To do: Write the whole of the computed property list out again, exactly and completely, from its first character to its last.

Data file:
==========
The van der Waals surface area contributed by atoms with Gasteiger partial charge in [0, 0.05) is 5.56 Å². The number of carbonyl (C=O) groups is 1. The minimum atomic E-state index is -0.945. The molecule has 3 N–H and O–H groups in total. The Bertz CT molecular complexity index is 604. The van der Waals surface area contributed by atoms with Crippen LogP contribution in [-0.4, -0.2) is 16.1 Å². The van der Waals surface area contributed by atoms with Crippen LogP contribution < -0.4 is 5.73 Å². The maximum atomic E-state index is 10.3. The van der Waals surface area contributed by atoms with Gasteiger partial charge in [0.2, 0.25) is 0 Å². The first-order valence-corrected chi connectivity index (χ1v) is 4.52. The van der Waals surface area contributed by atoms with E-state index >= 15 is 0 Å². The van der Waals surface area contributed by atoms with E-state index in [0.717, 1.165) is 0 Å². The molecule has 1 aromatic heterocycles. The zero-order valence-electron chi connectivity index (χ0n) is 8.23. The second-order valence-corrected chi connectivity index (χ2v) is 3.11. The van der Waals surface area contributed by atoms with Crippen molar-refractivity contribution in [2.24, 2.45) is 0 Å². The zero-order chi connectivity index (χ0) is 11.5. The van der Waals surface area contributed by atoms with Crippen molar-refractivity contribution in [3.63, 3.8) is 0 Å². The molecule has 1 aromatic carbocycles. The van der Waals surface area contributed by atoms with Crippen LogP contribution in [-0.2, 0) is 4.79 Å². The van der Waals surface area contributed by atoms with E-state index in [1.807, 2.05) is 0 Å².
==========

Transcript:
The van der Waals surface area contributed by atoms with Gasteiger partial charge in [0, 0.05) is 5.56 Å². The number of carbonyl (C=O) groups is 1. The minimum atomic E-state index is -0.945. The molecule has 3 N–H and O–H groups in total. The Bertz CT molecular complexity index is 604. The van der Waals surface area contributed by atoms with Crippen LogP contribution in [-0.4, -0.2) is 16.1 Å². The van der Waals surface area contributed by atoms with Crippen LogP contribution < -0.4 is 5.73 Å². The maximum atomic E-state index is 10.3. The van der Waals surface area contributed by atoms with Gasteiger partial charge in [0.2, 0.25) is 0 Å². The first-order valence-corrected chi connectivity index (χ1v) is 4.52. The van der Waals surface area contributed by atoms with E-state index >= 15 is 0 Å². The van der Waals surface area contributed by atoms with E-state index in [0.717, 1.165) is 0 Å². The molecule has 1 aromatic heterocycles. The zero-order valence-electron chi connectivity index (χ0n) is 8.23. The second-order valence-corrected chi connectivity index (χ2v) is 3.11. The van der Waals surface area contributed by atoms with Crippen molar-refractivity contribution in [2.24, 2.45) is 0 Å². The zero-order chi connectivity index (χ0) is 11.5. The van der Waals surface area contributed by atoms with Crippen molar-refractivity contribution in [3.63, 3.8) is 0 Å². The molecule has 1 aromatic carbocycles. The van der Waals surface area contributed by atoms with Crippen LogP contribution in [-0.2, 0) is 4.79 Å². The van der Waals surface area contributed by atoms with E-state index in [1.807, 2.05) is 0 Å².